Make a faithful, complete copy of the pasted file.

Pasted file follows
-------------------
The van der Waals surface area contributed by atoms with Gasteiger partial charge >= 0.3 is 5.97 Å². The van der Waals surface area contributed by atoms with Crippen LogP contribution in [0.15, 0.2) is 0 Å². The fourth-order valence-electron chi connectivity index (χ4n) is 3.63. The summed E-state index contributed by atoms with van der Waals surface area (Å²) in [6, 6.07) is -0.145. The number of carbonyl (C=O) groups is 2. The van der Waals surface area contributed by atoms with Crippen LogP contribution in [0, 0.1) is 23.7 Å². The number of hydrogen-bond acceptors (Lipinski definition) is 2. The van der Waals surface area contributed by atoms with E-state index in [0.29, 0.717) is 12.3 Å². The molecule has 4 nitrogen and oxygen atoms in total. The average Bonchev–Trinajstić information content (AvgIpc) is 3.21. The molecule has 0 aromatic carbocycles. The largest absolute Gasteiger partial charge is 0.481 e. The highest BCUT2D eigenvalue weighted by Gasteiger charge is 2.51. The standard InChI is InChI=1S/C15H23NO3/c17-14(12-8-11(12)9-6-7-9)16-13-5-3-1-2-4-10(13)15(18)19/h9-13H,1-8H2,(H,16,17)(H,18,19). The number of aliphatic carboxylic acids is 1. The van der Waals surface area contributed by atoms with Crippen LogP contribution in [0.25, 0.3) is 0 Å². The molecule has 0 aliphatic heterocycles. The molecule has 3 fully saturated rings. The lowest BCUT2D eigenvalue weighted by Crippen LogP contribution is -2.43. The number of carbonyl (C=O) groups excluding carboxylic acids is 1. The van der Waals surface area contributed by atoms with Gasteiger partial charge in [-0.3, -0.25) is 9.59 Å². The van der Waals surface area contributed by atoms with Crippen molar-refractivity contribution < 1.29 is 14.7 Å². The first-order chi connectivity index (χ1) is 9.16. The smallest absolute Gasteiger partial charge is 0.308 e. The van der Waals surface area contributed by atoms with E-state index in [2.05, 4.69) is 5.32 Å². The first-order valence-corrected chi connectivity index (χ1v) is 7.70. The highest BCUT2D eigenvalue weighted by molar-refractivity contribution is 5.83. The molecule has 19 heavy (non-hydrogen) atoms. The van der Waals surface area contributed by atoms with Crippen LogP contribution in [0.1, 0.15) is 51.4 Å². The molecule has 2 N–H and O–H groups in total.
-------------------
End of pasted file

The van der Waals surface area contributed by atoms with Gasteiger partial charge >= 0.3 is 5.97 Å². The van der Waals surface area contributed by atoms with Crippen LogP contribution in [0.15, 0.2) is 0 Å². The fourth-order valence-electron chi connectivity index (χ4n) is 3.63. The summed E-state index contributed by atoms with van der Waals surface area (Å²) in [6, 6.07) is -0.145. The number of carbonyl (C=O) groups is 2. The van der Waals surface area contributed by atoms with Crippen LogP contribution in [0, 0.1) is 23.7 Å². The number of hydrogen-bond acceptors (Lipinski definition) is 2. The van der Waals surface area contributed by atoms with E-state index in [0.29, 0.717) is 12.3 Å². The molecule has 4 nitrogen and oxygen atoms in total. The average Bonchev–Trinajstić information content (AvgIpc) is 3.21. The molecule has 0 aromatic carbocycles. The largest absolute Gasteiger partial charge is 0.481 e. The highest BCUT2D eigenvalue weighted by Gasteiger charge is 2.51. The standard InChI is InChI=1S/C15H23NO3/c17-14(12-8-11(12)9-6-7-9)16-13-5-3-1-2-4-10(13)15(18)19/h9-13H,1-8H2,(H,16,17)(H,18,19). The number of aliphatic carboxylic acids is 1. The van der Waals surface area contributed by atoms with Crippen LogP contribution in [0.25, 0.3) is 0 Å². The molecule has 0 aliphatic heterocycles. The molecule has 3 fully saturated rings. The lowest BCUT2D eigenvalue weighted by Crippen LogP contribution is -2.43. The number of carbonyl (C=O) groups excluding carboxylic acids is 1. The van der Waals surface area contributed by atoms with Gasteiger partial charge in [-0.3, -0.25) is 9.59 Å². The van der Waals surface area contributed by atoms with Crippen molar-refractivity contribution < 1.29 is 14.7 Å². The first-order chi connectivity index (χ1) is 9.16. The smallest absolute Gasteiger partial charge is 0.308 e. The van der Waals surface area contributed by atoms with E-state index in [2.05, 4.69) is 5.32 Å². The first-order valence-corrected chi connectivity index (χ1v) is 7.70. The highest BCUT2D eigenvalue weighted by molar-refractivity contribution is 5.83. The molecule has 19 heavy (non-hydrogen) atoms. The van der Waals surface area contributed by atoms with Crippen LogP contribution in [0.1, 0.15) is 51.4 Å². The molecule has 2 N–H and O–H groups in total.